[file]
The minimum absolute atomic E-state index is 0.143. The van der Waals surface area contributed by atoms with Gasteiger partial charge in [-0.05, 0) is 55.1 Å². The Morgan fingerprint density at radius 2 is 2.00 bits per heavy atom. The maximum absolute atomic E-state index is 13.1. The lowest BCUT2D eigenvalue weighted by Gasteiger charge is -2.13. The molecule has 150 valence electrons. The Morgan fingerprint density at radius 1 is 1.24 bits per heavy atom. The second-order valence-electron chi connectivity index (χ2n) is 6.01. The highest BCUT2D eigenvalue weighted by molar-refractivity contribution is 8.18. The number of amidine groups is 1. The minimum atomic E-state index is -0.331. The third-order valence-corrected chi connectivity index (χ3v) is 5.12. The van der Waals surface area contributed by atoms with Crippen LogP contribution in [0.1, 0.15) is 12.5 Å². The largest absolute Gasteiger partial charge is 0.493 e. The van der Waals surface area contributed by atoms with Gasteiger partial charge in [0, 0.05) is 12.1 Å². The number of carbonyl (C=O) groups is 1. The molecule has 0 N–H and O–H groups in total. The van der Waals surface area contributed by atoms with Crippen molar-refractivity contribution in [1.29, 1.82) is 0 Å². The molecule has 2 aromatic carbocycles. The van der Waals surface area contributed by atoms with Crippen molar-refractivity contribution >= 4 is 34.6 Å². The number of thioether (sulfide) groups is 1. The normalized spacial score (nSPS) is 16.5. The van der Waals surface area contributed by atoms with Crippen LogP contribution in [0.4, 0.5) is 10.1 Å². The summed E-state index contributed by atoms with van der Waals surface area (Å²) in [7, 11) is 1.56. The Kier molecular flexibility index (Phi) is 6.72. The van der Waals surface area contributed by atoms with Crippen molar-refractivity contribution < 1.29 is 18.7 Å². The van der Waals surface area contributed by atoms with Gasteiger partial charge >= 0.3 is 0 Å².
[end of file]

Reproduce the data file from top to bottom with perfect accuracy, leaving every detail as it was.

The minimum absolute atomic E-state index is 0.143. The van der Waals surface area contributed by atoms with Gasteiger partial charge in [-0.05, 0) is 55.1 Å². The Morgan fingerprint density at radius 2 is 2.00 bits per heavy atom. The maximum absolute atomic E-state index is 13.1. The lowest BCUT2D eigenvalue weighted by Gasteiger charge is -2.13. The molecule has 150 valence electrons. The Morgan fingerprint density at radius 1 is 1.24 bits per heavy atom. The second-order valence-electron chi connectivity index (χ2n) is 6.01. The highest BCUT2D eigenvalue weighted by molar-refractivity contribution is 8.18. The number of amidine groups is 1. The minimum atomic E-state index is -0.331. The third-order valence-corrected chi connectivity index (χ3v) is 5.12. The van der Waals surface area contributed by atoms with Crippen LogP contribution in [0.1, 0.15) is 12.5 Å². The largest absolute Gasteiger partial charge is 0.493 e. The van der Waals surface area contributed by atoms with Gasteiger partial charge in [0, 0.05) is 12.1 Å². The number of carbonyl (C=O) groups is 1. The molecule has 0 N–H and O–H groups in total. The van der Waals surface area contributed by atoms with Crippen molar-refractivity contribution in [1.29, 1.82) is 0 Å². The molecule has 2 aromatic carbocycles. The van der Waals surface area contributed by atoms with Crippen molar-refractivity contribution >= 4 is 34.6 Å². The number of thioether (sulfide) groups is 1. The normalized spacial score (nSPS) is 16.5. The van der Waals surface area contributed by atoms with Crippen LogP contribution in [0.4, 0.5) is 10.1 Å². The summed E-state index contributed by atoms with van der Waals surface area (Å²) in [7, 11) is 1.56. The Kier molecular flexibility index (Phi) is 6.72. The van der Waals surface area contributed by atoms with Crippen molar-refractivity contribution < 1.29 is 18.7 Å². The van der Waals surface area contributed by atoms with Gasteiger partial charge >= 0.3 is 0 Å².